In 2004 it began outsourcing of most of its plastic block assembling to outside suppliers or its own production lines in nations whose labor was cheap, like Vietnam. Thus, LEGO fired half of its employees and blue collar workers it directly employed. In 2006, LEGO announced that 80 percent of production would move to nations in Eastern Europe and Mexico for cheap labor. In addition, the LEGO Group sold a 70% stocks of the four Legolands to the Blackstone Group for $456 million. To diminish production and assembling expenses, it started decreasing the inventory of LEGO parts. Knudstorp and his group realized that diminishing the amount of parts would be strongly opposed in LEGO’s Design Division and could also harm the organization’s image. A few designers contended that it would ruin imaginative interpretation of LEGO products and lessen the amount of items available, which would lower incomes for LEGO Group.
Yet a lessening in segments would streamline producing operations, trim inventories, decrease expense of out of date products, lessen mold speculation cost drastically and unburden distribution network. The group tasked with the exertion accepted that a number of the segments were unnecessary and damage the organization’s profits. For instance, the cook character puppet had seven distinctive faces, each one made by a different segment and the group thought one was enough. Lessening the current number of 12,500 parts by to half, the group guessed, would compel the designers to concentrate and make most of what they have. Before the end of 2005 the LEGO Group got through its immediate crisis. Despite the fact that sales were even because of the discontinuation of a few items, the organization had relatively safe cash amount. Besides, expenses were down 35% and LEGO had zero debt. As Phase 2 of Shared Vision started, the organization targeted revitalizing its product offerings and gain profit. The product lines were re-examined to show gainful profit.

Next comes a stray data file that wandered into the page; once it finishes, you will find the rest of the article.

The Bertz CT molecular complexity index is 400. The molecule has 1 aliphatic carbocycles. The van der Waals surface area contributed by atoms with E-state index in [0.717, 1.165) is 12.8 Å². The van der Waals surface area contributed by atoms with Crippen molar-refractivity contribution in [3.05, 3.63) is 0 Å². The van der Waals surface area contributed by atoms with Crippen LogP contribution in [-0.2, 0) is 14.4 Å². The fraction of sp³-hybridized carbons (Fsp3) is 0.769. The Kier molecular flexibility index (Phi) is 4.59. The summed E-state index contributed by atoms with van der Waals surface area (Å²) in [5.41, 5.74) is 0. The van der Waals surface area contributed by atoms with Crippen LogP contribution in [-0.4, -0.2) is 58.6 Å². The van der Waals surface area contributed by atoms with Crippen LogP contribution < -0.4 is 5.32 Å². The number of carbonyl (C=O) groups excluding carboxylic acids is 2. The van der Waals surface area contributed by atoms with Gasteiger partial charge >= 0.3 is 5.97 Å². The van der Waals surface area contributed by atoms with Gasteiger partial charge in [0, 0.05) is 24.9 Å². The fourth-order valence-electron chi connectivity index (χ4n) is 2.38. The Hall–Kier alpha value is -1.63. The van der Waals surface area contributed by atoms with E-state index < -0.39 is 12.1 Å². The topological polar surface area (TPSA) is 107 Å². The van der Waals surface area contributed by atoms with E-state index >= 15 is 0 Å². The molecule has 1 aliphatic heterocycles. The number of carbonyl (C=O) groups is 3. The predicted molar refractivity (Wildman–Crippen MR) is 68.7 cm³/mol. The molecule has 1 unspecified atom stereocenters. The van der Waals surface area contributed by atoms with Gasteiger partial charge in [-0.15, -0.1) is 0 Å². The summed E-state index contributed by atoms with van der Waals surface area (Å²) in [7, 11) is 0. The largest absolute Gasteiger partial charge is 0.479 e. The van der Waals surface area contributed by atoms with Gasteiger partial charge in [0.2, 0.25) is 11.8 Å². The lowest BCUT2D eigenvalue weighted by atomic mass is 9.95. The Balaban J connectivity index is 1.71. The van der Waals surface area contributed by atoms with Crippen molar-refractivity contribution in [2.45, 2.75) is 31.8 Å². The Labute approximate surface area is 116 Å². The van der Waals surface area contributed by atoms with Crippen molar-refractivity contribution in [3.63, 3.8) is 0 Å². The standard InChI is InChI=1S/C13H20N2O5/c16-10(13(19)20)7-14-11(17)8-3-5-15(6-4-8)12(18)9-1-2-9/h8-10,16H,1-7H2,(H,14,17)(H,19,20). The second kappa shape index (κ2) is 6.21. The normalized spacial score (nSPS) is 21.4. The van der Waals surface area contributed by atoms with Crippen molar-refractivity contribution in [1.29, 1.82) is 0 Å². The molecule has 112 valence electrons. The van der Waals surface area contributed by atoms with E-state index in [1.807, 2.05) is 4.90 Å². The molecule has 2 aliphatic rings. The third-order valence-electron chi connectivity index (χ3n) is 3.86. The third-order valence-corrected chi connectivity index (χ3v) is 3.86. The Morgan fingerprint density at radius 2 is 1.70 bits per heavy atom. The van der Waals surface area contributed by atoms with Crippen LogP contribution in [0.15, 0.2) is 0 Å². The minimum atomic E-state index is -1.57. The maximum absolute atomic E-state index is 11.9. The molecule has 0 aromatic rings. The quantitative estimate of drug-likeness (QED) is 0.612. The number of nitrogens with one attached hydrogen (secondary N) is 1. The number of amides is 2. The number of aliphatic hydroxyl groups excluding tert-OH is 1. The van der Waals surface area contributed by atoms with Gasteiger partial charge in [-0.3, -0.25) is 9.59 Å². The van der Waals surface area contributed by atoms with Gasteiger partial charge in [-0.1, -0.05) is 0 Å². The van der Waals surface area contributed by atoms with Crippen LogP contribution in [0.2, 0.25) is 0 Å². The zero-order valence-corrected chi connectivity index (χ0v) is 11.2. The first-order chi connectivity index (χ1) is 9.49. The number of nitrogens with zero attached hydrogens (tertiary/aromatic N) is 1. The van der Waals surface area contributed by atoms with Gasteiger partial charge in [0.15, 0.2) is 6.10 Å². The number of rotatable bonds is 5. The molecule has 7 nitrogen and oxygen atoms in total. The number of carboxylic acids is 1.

The management team additionally was concerned that how they would execute the third period of the Shared Vision new thoughts for natural development that was planned to start in 2008. One product offering that required revitalization was LEGO City. Although it was one of the oldest and top rated product offerings of the organization, LEGO City products had been declining since 2000 and some thought the product offering ought to be eliminated. The profit share of this product to the organization’s declined from 15% to 7 % in 2003. In 2004 LEGO City marketing chief, Birthe Jensen, asked her group to reassess and ascertain the product whether to be continued. As a result, it was found out that they, were not differentiated enough and lacked focus to attract customers. To get up and go, Jensen and her group chose they would create more sensible items, more appealing features to kids that could give immediate satisfaction.